Summary: Ancient Obadiah teaches us modern lessons that help us express love toward our neighbors.

Who is Second?

Jesus declared that, after our devotion to God, as involved in the first and great commandment, that there is a second that is “like to it.” So, there’s a second commandment that is, also, of incredible importance and position in God’s scheme of things. We call it the second great commandment, but Jesus declared that it has many of the same positional qualities as the first.

Remember what first and great mean: It is the earliest in time or order, before anything else, the beginning, foremost in position, rank, or importance, sufficient by itself, unsupported by others, basic or self-evident. This is what ‘first’ means. And it is the biggest, most admirable, preceding others, distinctive, beyond the ordinary, important, elevated, distinguished, farther removed upwards, chief. This is what ‘great’ means. The second is like this- so it’s a bit lower, perhaps, but still in the same order of things. It’s very powerful and important.

Please turn to Matthew 22. 39- and let us read this: “And the second is like to it, You shall love your neighbour as yourself.” This is in the same breath as love toward God, and is in the same realm of activity. Jesus tied the two together, which tells us that we cannot have one without the other. We’re not meant to just go off and love God, to the exclusion of people; neither are we to love people to the exclusion of God- and both extremes are possible.

There is much to be learned about loving others- much that has been said, much that has been heard, and much that each of us has sought to do. Today, we will focus on one short OT book, and see what it has to teach us about this matter of love toward our neighbour.

Please turn to the small book of Obadiah the prophet- the minor prophet, not because of lack of importance, but because of lack of size of the book, only. What this short book teaches about loving neighbours is incredible.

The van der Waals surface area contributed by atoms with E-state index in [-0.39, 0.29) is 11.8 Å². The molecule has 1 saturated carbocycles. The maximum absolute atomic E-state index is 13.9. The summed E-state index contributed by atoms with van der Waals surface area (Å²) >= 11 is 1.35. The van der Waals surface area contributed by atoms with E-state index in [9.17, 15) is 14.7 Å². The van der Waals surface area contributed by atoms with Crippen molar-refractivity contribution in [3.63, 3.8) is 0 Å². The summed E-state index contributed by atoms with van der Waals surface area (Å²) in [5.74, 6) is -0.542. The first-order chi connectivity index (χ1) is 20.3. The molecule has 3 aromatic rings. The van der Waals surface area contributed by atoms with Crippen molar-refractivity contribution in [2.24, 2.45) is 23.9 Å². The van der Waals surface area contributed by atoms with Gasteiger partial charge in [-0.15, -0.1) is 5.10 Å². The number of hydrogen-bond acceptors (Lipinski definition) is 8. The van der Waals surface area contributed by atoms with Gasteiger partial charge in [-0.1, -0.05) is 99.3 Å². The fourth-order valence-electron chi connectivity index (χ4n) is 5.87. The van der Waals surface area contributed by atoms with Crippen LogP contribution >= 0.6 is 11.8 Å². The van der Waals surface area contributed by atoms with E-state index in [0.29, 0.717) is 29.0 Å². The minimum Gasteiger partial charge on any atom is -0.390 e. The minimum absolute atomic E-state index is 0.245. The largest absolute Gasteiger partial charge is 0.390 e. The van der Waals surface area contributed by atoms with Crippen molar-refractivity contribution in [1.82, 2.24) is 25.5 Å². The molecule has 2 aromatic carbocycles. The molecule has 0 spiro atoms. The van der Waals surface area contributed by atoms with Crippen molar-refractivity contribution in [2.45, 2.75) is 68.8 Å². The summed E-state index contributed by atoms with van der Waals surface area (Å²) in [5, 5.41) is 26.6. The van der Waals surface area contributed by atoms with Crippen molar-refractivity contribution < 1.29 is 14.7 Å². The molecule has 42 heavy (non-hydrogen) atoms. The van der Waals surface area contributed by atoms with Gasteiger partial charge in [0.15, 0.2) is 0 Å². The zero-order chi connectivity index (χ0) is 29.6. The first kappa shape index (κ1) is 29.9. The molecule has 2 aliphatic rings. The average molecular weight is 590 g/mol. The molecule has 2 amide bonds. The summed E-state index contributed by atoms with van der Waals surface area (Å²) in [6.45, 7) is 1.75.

In the first few verses, the message is set up for us. We need to understand this in order to understand the message to us, for today.

v. 1, 2- describes some terrible disaster about to overtake Edom, which Obadiah has heard about from before- maybe from Jeremiah- and, now, believes is near fulfillment. The precipitating event seems to be that Edom’s own neighbours and allies were turning against her (v. 7). Those that were ‘the men of your covenant’ and ‘the men of your peace’, were either treacherously hostile or were yielding none of their expected assistance.

v. 3, 4- historically, the main reason for Edom’s proud confidence was her almost impregnable position. Edom was the area directly south of the Dead Sea, the area of Seir and Teman, and was mountainous. Its two principle cities were Bozra and Sela, meaning ‘crag’ or ‘rock’ and has been identified with the rocky face dominating the enclosed valley in which the famous city of Petra was built by the Nabateans in the 4th century BC. The Edomites were not the first or the last to put their trust in a rocky fortress city. But neither their strong position nor their wit, because Edom was renowned for her wisdom in ancient times, too, could deliver them now. No matter how high Edom should go, to where the eagles go, or among the stars, yet God would bring her down to the ground.

v. 5- here is a picture of the completeness of Edom’s coming destruction. In a normal case of an ordinary raid by a band of robbers, there would have been plenty left to salvage. Thieves, normally, only take so much because of limited time and resources, as harvesters gather for themselves and leave gleanings. But Edom, by contrast, is ‘cleaned right out’, leading to Obadiah’s exclamation.

v. 6ff- another picture of the completeness of Edom’s destruction is in the exposure of all the treasures contained in her strongholds. Everything is being sought and laid open and bare. So, her ‘hidden treasures’ will be sought out, her wise men destroyed (v.8), and her mighty men dismayed (v.9).

Why such brutal treatment of this nation? From this, we can learn much about our treatment of people who are our neighbours. We don’t even need to ask, “Who is my neighbour?” We know that whoever we are in contact with is our neighbour, if only for a short time. We will not split hairs on this question.

v. 10- here’s why such was to come to Edom. Because of her violence to Jacob. This term is used, rather than Israel or Judah, in order to recall the relationship between the nations. In Deut. 23.7, the claims of kinship are pushed on Israel; but Edom had shown no reciprocal sense of brotherly relationship. There was an age-long antagonism dating back to the time in the wilderness when Edom refused to give Israel passage through his border- Nu. 20.20f- but, as v. 11 shows, it reached a head in the sack of Jerusalem by Nebuchadnezzar in 587 BC. Edom participated on this occasion, and this is long and bitterly remembered by the Jews. When they were in exile by the river of Babylon, they declared: “Remember, O Lord, against the Edomites the day of Jerusalem, how theyk said, ‘Rase it, rase it! Down to its foundations!’” (Ps. 137.7).

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